Byline: Marian Christy, Globe Staff
Memo/Corrections: CONVERSATIONS / MARIAN CHRISTY
SO BOSTON GLOBE (BOGL)
LP * NEW YORK - Princess Yasmin Aga Khan looks like a movie star and reflects strict religious values, such as honor thy mother and thy father. Perhaps it's her heritage.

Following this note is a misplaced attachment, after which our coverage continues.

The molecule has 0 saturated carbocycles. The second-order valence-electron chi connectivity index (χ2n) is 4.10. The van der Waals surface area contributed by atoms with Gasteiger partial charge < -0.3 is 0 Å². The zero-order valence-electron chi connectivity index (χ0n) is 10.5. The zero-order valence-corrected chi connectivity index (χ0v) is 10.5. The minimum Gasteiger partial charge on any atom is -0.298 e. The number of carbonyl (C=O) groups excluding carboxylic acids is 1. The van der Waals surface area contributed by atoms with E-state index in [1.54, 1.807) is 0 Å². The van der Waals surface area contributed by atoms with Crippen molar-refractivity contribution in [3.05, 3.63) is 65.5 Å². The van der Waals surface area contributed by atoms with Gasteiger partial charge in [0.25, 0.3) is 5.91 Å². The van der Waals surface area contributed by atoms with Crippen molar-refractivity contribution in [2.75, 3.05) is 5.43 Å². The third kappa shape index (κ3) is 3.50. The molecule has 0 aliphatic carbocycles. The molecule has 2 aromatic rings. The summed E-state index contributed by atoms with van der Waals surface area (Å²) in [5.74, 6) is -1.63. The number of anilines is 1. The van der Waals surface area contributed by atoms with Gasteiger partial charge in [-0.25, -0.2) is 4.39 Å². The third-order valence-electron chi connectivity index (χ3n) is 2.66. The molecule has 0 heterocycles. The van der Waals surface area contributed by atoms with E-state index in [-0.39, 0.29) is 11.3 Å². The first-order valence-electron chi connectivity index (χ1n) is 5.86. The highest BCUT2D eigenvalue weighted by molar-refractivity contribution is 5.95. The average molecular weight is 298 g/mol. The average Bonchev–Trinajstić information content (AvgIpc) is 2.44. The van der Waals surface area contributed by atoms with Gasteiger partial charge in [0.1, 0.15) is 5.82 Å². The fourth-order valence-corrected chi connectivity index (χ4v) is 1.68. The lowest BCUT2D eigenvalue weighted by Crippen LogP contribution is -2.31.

TX Her late mother was film actress Rita Hayworth, and her late father was Prince Aly Khan. The princess' late grandfather, H.H. * Mohammed Sultan Shah Aga Khan, was the spiritual leader of the * Ismaili Moslems, a title now held by her half-brother, Karim Aga Khan. When the princess was 3, her parents were divorced. When she was 10, her father died. Rita Hayworth, who died at 66 on May 15, 1987, suffered from Alzheimer's disease. With the help of nurses, the princess cared for her mother round-the-clock in a Manhattan apartment next to hers. The princess is on the board of directors of the Chicago-based Alzheimer's Association and is the president of Alzheimer's Disease International. She hopes to be instrumental in finding the cause and a cure for the disease. In this rare personal interview in her apartment, the princess, 39, speaks poignantly about the devastating impact of the disease on her life. Born in Lausanne, Switzerland, the princess is a 1969 graduate of Buxton High School in Williamstown, Mass., and a 1973 graduate of Bennington College. Last month she married real estate developer Christopher * Michael Jeffries. She has a 3-year-old son, Andrew Ali Aga Khan Embiricos, from her marriage to Greek shipping heir Basil Embiricos. Their marriage ended in divorce in 1987. "I was devoted to my mother. It was a natural feeling. She had an incredible career. But she also had her difficulties. "I watched her go through the stages of her illness, the regressions. I felt helpless. I didn't want to institutionalize her. But the question always was: When is she really going to fall apart? It was like living on eggshells. "There were times I thought I couldn't cope. I felt bombarded. During the most intense times, I was supported by an old friend, a psychologist. I talked to him. I discussed my feelings. I tried to understand myself and my mother's condition. "That's how I found the strength to go on. It was a fight on my part. I brought my will into focus. I've had a fairly easy life. The challenge for me was to do as much as I could for my mother so that later, when it was time for me to die, I would feel peaceful about my efforts. "Alzheimer's disease leads to senility. It also leads to loss of dignity. My mother had always been very conscious of herself. She always ate correctly and had excellent manners. Then she became incontinent. She couldn't even speak. All she could do was mumble-jumble. "Before she was sick, it was always possible to talk to my mother. She was shy and withdrawn but she always communicated with me. She showed an interest in me. What bonded us is that we could always talk openly about our feelings for one another. "There were times she was miserable and I knew it. And she knew that I knew. If she was in a personal relationship that wasn't working for her, she didn't share that with me. But even then, I felt for her. I understood. "Sometimes, she would lash out in anger at me, or at anyone. But I considered that a passing storm. She was frustrated. "When I was 8, she had me brought to her movie set to watch her performance. She was so magnificent-looking. She could always transform herself into the character she played. When I saw her act, she seemed 100 times bigger than her real self. "Later, at home, there she was in her bathrobe and slippers. We would swim in the pool together. She never let her public image interfere with our relationship. "My mother was strict. If I wanted to date someone, the boy had to come and have dinner with her first. She was also strict in terms of cleanliness. She disliked disorganized closets. She always worried about me if I went out at night. "Then she got sick. "The breakup of her marriage to my father had a major impact on her. Then my father died when I was 10. Psychologically, their separation, their divorce and then his death hit her badly. "Her equilibrium was out of balance. She was jolted and it made her susceptible to illness. "Alzheimer's set in, only we didn't know it was Alzheimer's. What I know is that if you're severely disturbed emotionally, you can become severely disturbed physically. "My mother denied the painful realities of her sickness by turning to alcohol. She became fearful. She drank herself sick. Her liver was swollen. By the time she was diagnosed as having Alzheimer's, she was too far gone to really understand what was happening to her. "She was losing her memory. She tried to hang on for dear life. I wish I could have helped her sooner. I wish she had said to me: 'Help! I'm drowning!' I wish I could have found her the right doctor. "That's what I regret. Not being able to do enough for her. "She had outbursts of rage. She didn't understand her awkward behavior. I wish I could have helped her get it under control so that she didn't embarrass herself. Or me. And she did. "Oh yes, I'm scared about inheriting the disease. "If my mind gets blocked, I think: 'Oh, God, I've got the beginnings of Alzheimer's.' If I have difficulty expressing myself, my reaction is the same. "I'm self-conscious about Alzheimer's. I've talked to my husband about this. I don't want to be a burden to anyone. I'd want to be able to pull the plug. I know how hard it is for the victim and the caretaker. "My mother was witty. She wasn't either a trickster or someone who dealt in malicious practical jokes. But she could laugh when things went wrong. "She tried to hide the fact that senility was setting in, that she couldn't remember the name of her hotel or how to count to 10 or who was president of the United States. She'd giggle and go on to something else. "I have good memories of my father. When we were together, he was warm and tender with me. Together, we rode horses on the beach. We played tennis together. I was always on his knee when he played bridge. He made me feel loved and welcome. My father made me feel special. "A good marriage is based on luck. You have to meet the right person. "I've been through relationships that were good in the beginning and then deteriorated into difficulties. For a marriage to work, you have to have the same feelings, the same thoughts, the same ambitions. My mother was married five times. She never found that. "When your child is unborn, you must feel you want the child. I wanted my baby. My mother wanted me. I believe a child should be praised. You can never overpraise. I also believe in physical affection. I believe in hugs and kisses. "That's the way my mother treated me. When she was under the influence of alcohol, she wasn't so positive. But her basic feeling of loving me was always there. Always. "Music is a great comfort to me. "I love harmony. Certain harmonies are clear expressions of joy, of vulnerability and of loneliness. It's like making a connection. "I'm very disciplined. My mother was a disciplined person. She encouraged me to believe there were no boundaries in terms of discovery. She also believed in following a schedule and being disciplined with time. "I do not waste time. Time is very important. I saw how fast time went for my mother." BERTRA;03/07 NKELLY;03/27,21:22 YASMIN26 Caption: PHOTO * Princess Yasmin Aga Khan: "The challenge for me was to do as much as I could for my mother." / Globe photo / Marty Leder-Handler